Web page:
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Bankruptcy, Creditors, and Individual Retirement Accounts

When a person files for bankruptcy, certain of his assets may be exempt from the bankruptcy estate available to creditors.  This is the case with traditional and Roth Individual Retirement Accounts (IRAs).  Under the US Bankruptcy Code, these funds remain the debtor’s personal property so that he will be able to fund his basic needs during his retirement years. Creditors have no right to these funds.

A recent Supreme Court ruling made clear, however, that IRAs are not exempt under certain circumstances.  In the case of Clark et ux., Petitioners v. Rameker, Trustee, et al., Mrs. Heffron-Clark and her husband filed for bankruptcy and claimed that the IRA she had inherited from Mrs. Heffron-Clark’s mother was exempt from the bankruptcy estate citing the “retirement funds” exemption. The Supreme Court ruled against the Clarks, stating that inherited IRAs are not constrained in the same manner as personal IRAs and, therefore, are not eligible for the “retirement funds” exemption.  Specifically, unlike a personal IRA that only permits an individual to withdraw such funds without penalty starting at  age 59 1/2, funds from inherited IRAs may be withdrawn by the beneficiaries at any time without penalty, and may be used for any purpose.  Therefore, the exemption is not applicable to inherited IRAs.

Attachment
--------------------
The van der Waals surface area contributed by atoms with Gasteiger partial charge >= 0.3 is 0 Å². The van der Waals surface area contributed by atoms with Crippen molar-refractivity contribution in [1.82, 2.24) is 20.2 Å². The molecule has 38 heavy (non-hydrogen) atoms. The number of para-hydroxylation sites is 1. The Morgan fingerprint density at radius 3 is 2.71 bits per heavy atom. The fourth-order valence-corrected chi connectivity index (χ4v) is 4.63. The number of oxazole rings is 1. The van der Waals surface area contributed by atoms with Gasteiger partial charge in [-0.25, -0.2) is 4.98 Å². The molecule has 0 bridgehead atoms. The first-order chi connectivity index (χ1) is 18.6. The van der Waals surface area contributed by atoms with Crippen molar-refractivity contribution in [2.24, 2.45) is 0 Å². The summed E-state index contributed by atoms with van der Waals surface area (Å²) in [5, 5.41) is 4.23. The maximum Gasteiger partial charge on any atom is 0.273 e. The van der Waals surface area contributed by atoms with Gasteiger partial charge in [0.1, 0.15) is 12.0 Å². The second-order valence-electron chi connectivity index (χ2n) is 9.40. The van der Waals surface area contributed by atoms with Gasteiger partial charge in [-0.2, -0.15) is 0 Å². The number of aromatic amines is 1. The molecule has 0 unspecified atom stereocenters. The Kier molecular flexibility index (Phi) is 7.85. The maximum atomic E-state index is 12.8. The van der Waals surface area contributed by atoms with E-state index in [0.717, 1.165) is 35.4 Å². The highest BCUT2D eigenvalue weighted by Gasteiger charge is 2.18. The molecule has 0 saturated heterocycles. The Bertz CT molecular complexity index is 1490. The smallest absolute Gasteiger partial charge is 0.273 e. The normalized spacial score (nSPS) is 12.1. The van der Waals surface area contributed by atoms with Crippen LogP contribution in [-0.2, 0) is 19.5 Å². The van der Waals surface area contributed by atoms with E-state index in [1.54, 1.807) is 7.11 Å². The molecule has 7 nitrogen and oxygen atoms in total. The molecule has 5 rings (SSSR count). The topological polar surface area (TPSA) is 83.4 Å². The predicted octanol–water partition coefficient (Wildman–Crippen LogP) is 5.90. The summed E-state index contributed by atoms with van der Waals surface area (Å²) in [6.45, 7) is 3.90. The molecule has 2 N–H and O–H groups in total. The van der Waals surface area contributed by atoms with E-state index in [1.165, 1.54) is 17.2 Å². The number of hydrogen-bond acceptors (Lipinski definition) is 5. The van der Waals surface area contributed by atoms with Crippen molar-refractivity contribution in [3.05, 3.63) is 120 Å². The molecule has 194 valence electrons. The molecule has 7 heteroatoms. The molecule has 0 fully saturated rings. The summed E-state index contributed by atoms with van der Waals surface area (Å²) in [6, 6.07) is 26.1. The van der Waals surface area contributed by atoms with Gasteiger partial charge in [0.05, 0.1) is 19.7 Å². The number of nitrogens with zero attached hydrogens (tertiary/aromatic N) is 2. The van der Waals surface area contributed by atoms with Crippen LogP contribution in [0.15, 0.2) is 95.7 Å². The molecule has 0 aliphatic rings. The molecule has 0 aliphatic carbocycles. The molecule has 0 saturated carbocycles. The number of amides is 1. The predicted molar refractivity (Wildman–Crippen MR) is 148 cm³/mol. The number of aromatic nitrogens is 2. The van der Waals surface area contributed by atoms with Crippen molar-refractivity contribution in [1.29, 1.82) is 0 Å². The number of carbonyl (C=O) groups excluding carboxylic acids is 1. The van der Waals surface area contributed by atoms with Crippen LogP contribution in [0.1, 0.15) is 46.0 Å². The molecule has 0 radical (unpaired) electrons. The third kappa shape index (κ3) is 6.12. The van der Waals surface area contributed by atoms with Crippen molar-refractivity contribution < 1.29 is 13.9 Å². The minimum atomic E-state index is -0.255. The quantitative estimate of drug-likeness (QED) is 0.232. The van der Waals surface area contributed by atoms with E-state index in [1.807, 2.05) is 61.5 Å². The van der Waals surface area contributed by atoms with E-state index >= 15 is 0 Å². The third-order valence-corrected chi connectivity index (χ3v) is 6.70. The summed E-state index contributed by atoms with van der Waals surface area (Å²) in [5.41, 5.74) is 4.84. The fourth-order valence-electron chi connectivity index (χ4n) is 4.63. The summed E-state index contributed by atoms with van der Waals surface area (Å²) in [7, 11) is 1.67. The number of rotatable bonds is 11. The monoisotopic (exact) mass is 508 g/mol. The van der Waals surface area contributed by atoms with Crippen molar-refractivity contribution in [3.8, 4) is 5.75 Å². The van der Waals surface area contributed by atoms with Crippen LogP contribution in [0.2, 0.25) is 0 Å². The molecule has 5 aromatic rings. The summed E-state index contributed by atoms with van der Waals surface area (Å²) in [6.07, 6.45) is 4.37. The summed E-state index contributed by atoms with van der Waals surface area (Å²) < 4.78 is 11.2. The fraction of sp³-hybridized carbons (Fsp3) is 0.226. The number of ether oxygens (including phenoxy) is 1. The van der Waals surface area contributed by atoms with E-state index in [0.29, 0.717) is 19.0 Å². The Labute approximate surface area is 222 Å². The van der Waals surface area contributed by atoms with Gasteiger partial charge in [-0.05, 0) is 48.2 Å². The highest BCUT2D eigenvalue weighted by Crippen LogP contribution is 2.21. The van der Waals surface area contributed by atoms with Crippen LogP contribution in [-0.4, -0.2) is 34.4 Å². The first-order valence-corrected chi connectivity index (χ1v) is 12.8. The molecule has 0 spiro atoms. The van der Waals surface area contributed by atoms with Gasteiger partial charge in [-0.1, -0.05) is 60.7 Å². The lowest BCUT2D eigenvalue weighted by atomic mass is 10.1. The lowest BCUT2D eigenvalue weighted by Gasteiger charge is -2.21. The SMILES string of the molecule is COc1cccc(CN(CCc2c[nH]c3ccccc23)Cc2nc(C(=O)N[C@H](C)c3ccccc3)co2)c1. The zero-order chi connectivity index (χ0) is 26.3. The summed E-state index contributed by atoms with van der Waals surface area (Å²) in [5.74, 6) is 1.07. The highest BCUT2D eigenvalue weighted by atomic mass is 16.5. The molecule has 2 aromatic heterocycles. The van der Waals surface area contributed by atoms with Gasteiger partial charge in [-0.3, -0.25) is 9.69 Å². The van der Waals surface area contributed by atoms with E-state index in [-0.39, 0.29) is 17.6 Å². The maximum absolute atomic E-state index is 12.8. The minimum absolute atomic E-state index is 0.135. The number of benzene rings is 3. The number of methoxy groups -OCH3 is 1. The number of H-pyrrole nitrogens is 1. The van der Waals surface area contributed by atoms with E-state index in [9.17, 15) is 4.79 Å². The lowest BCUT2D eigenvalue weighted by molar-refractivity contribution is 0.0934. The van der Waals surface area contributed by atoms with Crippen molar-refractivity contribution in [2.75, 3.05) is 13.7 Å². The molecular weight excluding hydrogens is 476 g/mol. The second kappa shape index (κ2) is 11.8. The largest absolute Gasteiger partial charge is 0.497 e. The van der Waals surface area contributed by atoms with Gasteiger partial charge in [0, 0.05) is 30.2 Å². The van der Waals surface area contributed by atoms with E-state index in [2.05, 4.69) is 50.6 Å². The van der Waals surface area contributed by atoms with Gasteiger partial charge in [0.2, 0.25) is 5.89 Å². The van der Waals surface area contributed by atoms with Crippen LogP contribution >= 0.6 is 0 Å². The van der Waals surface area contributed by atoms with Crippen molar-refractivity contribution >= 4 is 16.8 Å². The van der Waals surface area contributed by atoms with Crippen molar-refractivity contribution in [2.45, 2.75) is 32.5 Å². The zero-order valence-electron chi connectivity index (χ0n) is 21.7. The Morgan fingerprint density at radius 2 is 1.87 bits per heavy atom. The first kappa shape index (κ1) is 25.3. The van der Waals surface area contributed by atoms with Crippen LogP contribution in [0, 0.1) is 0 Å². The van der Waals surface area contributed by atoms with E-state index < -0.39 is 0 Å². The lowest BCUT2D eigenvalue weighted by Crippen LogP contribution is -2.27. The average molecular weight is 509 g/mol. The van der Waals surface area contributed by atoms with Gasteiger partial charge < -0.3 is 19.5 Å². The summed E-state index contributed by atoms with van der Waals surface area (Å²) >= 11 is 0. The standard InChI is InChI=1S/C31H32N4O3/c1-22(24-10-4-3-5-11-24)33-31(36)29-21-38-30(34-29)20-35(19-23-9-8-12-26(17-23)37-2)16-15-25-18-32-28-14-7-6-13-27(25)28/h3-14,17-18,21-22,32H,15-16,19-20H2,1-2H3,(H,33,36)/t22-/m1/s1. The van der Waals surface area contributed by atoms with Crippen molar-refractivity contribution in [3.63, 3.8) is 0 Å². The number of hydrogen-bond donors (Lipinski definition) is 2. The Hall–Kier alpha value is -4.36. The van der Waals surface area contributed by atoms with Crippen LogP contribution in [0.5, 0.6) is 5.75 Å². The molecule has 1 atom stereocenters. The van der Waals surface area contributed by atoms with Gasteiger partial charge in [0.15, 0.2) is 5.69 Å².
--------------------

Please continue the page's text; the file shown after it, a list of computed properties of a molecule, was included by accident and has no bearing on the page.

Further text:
However, if Mrs. Heffron-Clark’s mother, Ruth Heffron, had established an IRA Beneficiary Trust rather than bequeathing the IRA outfight to her daughter, then things would have been different.

Specifically, by establishing the IRA Beneficiary Trust, upon Ruth Heffron’s death

– the IRA funds would have remained the property of the Trust; the IRA would not have become Mrs. Heffron-Clark’s outright property.

– as long as the money remained  in Trust, it would have been protected from creditors, spouses, divorces, lawsuits, loss of government benefits such as Medicaid, and estate taxes.

– Mrs. Heffron-Clark would have been able to “stretch out” withdrawals from the Trust under IRS rules permitting required minimum distributions (RMDs) for a set number of years.  (This would have left more funds in the Trust available for appreciation over time.)

– only those RMD funds that her daughter withdrew would have been available to creditors.

Getting Legal Help:

Experienced Estate Planning Attorney, Elga A. Goodman, can help you navigate the world of Trusts and develop an estate plan that best meets your needs and those of your loved ones.  Contact us today at 973-841-5111.

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